An Akvafuture farm in northern Norway. The company hopes its technology will meet the Canadian government's demands to "transition" from open net pen farming in British Columbia.

Closed containment salmon farmer sets sights on British Columbia

First Nations support plan and talks with DFO have gone well, says Akvafuture

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A Norwegian salmon farming company that uses a proven floating closed containment system is seeking to expand into British Columbia, where Canada’s federal government is seeking to “transition” the sector from open net pens.

Akvafuture has produced a total of 30,000 tonnes of salmon in five cycles in its self-developed farming system that uses concrete float collars and a 6,000 m³ impermeable bag enclosing a net. The honeycomb design of the collars gives a stronger floating structural advantage. 

Oxygenated water is pumped continuously into the enclosures, called Akvapods, from a depth of 20 metres, which is below the layer of the water column where sea lice are found.

Discharge water is filtered to remove fish faeces and sludge, which is dried on site and used for fertiliser and biogas. Akvafuture also grows mussels and kelp at its sites to take advantage of nutrients left in the discharged water after filtering.

Three or four farms

Experienced salmon farmer Dean Trethewey, who spent 15 years with Mowi and was more recently production director for Grieg Seafood BC, runs Akvafuture’s BC operation.

Dean Trethewey: "In initial meetings with the government they have been very supportive."

He told Fish Farming Expert that he had identified several sites that have both the renewable electricity supply and water quality required for Akvafuture salmon farms and has the support of First Nations whose traditional territories encompass the potential farm locations.

Akvafuture would initially seek to establish three or four farms which each have a production capacity of 4,000 tonnes. The site tenures would be held by the First Nations, and stocking density is planned to be 30-40 kilos per cubic metre, which Trethewey said had proven to show excellent results.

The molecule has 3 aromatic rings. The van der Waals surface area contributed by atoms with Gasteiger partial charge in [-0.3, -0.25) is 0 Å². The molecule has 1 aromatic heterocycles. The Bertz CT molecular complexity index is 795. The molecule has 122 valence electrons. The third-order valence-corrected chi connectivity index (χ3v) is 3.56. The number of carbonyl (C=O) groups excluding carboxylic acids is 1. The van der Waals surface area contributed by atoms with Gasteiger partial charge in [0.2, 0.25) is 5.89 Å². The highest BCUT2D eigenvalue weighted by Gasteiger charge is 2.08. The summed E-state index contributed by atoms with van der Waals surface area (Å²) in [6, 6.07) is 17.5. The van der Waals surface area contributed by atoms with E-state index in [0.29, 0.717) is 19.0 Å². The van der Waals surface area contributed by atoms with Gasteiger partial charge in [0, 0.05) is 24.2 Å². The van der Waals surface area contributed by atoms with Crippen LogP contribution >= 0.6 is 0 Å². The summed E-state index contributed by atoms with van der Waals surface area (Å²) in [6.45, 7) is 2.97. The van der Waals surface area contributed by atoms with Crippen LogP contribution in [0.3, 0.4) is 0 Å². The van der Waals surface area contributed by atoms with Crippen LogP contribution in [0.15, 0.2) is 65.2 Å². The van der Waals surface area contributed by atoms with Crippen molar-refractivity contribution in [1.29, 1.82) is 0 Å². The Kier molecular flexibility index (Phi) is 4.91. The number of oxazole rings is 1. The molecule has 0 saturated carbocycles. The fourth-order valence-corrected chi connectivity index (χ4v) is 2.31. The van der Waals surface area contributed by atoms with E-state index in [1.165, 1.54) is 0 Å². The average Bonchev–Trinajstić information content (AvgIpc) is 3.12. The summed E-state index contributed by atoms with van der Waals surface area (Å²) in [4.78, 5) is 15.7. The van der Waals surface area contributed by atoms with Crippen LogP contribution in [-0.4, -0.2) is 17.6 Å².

Renewable electricity

Brønnøysund-based Akvafuture, which farms at three locations, uses hydro electricity from northern Norway’s grid and is also looking to use hydro power in BC as part of its commitment to sustainability.

“Our goal is to remain the lowest CO₂ protein producer in the world. That means we have extensively pursued sites that are within the BC Hydro grid and with excellent water quality. All our pumps are electric, and we also use a system that collects and processes the recovered sludge,” said Trethewey.

If all goes to plan, he hopes to start farming within 18 months.

“We have got support from the DFO (the federal government’s Department of Fisheries and Oceans). They want to transition to this kind of technology,” he said.

An aeriel photo of an Akvafuture farm in Norway.

“In initial meetings with the government they have been very supportive and are happy to see this kind of technology come along.”

Impact of closures

Trethewey said First Nations and coastal communities in BC were experiencing drastic changes in the salmon farming sector due to recent farm closures by the DFO.

“Our goal is to farm the most sustainable salmon on the market so that the next generation of salmon farmers can continue to grow communities and salmon. One cannot deny the negative impact the closures have on these communities.”

Akvafuture has released a video about its system, which Trethewey hopes will influence thinking in Canada. He pointed out that the pace of technological change in aquaculture meant that he had “never farmed the same way twice” in a long career as a fish farmer.

Catalyst for change

“This video reflects our passion for innovation and our belief that responsible aquaculture can be a catalyst for positive change. We hope to influence politicians and stakeholders, as well as people passionate about the industry, that there are farming practices out there that solve the biggest problems of the industry without the sacrifice of workplaces.

“By integrating biology with engineering, we are creating stronger fish welfare systems and growing the seafood potential in BC. Who knows how the industry will look like 10-20 years in the future, but it will certainly depend on the decisions that are being made right now.”